Kim Orlesky: Yeah. I notice a lot of entrepreneurs and people that will typically make those big asks. They’ll do for the first time, and they almost sit on their laurels. They’re like, “Okay, well now that I’ve made it–” Whereas you used it as momentum to get you even further in through the company, and be able to get even bigger names–like including Arianna Huffington. I saw Gary Vaynerchuk on recently. Daymond John. Was that used as the momentum in order to get that way or did you actually–knowing that you’re able to get Richard Branson on, you actually built that confidence within yourself?
Nathan Chan: It was both. Only just the confidence. I don’t do the pitching anymore, but yeah, it was both. It was the confidence plus also the momentum. I think when we started pitching up to that, having Richard Branson on the front cover, that’s all we needed to just show people– “Okay, this is what we’ve done. This is who we are.” It just brought a whole ton of legitimacy to the brand which really changing game, and also built my confidence to be out to go and pitch the world. We still do struggle sometimes, Kim. This is the interesting thing from our perspective. You might [inaudible] inside look, inside take is a lot of people still do traders like major amateurs. A lot of people still do say no even though we have reasonable-size audience. I’m not going to name names but we have pitched many people, where they still don’t get back to us or they say, “Yeah, not interested.” But they would do interviews with bigger publications than us.
But I think we have quite a close relationship with their audience. And it’s a lot more of a grassroots kind of brand, but yeah, plenty of people still say no, Kim. So I guess the moral of the story is even though you think you made it, you have. Even if you’re the biggest in the world, there’s people that still say no, that seems people that don’t understand the value prop. If we’re the owner [inaudible] Entrepreneur Magazine, of Forbes, or [inaudible] Company or an equal fortune–you know what, [inaudible]. We’re just not that household name brand yet. So we still do struggle sometimes. But the interesting thing, I just wanted to say, sorry to interrupt, but the interesting thing is I want to be able to do experience another brand–they only remember the big interviews. They don’t remember all the outlets which is interesting. So you only need a few people to remember and associate your brand with [inaudible] entrepreneur. Which is something that’s interesting.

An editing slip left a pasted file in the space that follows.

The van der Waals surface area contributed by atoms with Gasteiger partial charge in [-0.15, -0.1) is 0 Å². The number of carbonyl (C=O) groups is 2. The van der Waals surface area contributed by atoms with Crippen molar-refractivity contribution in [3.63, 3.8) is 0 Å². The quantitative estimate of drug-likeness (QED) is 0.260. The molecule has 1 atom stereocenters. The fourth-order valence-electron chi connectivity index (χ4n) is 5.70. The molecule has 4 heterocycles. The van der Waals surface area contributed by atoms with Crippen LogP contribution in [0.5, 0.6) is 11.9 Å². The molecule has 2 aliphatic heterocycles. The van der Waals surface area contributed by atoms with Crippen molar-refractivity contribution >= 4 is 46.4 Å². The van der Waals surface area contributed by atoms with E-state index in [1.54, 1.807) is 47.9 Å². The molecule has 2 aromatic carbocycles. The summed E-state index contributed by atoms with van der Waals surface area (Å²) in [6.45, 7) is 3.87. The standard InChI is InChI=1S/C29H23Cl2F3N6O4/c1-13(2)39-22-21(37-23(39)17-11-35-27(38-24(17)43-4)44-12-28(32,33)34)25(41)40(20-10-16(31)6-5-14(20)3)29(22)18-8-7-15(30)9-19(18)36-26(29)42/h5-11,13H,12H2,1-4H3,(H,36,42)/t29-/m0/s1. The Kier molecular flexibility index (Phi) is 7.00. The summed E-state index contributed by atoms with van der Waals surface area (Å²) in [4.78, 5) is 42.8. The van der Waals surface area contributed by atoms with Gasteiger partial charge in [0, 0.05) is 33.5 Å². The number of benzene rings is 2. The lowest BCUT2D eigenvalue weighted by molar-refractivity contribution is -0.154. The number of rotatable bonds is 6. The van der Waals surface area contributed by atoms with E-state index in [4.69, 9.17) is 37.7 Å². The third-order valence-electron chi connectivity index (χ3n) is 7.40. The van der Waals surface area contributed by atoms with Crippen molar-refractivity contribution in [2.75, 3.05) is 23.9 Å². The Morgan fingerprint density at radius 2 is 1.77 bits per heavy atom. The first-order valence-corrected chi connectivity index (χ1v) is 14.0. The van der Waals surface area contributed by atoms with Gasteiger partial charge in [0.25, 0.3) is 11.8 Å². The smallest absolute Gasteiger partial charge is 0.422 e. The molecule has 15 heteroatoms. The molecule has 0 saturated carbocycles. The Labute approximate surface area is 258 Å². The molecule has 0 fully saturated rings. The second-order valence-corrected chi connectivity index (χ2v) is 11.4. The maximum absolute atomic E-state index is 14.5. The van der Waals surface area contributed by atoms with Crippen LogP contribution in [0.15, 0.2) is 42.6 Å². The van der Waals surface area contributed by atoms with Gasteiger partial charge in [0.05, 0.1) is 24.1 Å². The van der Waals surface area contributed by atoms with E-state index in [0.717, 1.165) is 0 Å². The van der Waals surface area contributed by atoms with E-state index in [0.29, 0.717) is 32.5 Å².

Kim Orlesky: Yeah. That’s a really good point. I mean, we can easily leapfrog ourselves with these bigger names and fill in the time or the content with things that will just work for us. When you launched your magazine–I know you guys were [inaudible] bootstrapping phase. One of the things I found really interesting was you decided on Instagram as the segue or as the social medium to actually promote it. Why did you choose Instagram, and how do you feel that that kind of changed the momentum shift?
Nathan Chan: With Instagram, it was a few reasons that it felt right. But I didn’t know until I tested it. Because what happened was the magazines on the App Store–like the App Store on the Google Play Store. The magazine is for mobile and tablet devices. [inaudible] content on Instagram is on their phone. You actually literally can’t photos from your computer. Everyone is on their phone. And anyone that read the magazine is on their phone. So that [inaudible] kind of felt quite right, but then also–it’s funny looking back. We’ve been on Instagram for two years now. Closing in on 1M followers. Looking back, there was no accounts like ours. Please keep in mind Instagram has been around for six years, at least. I think 2012. Yeah. Maybe 2010 or 2011.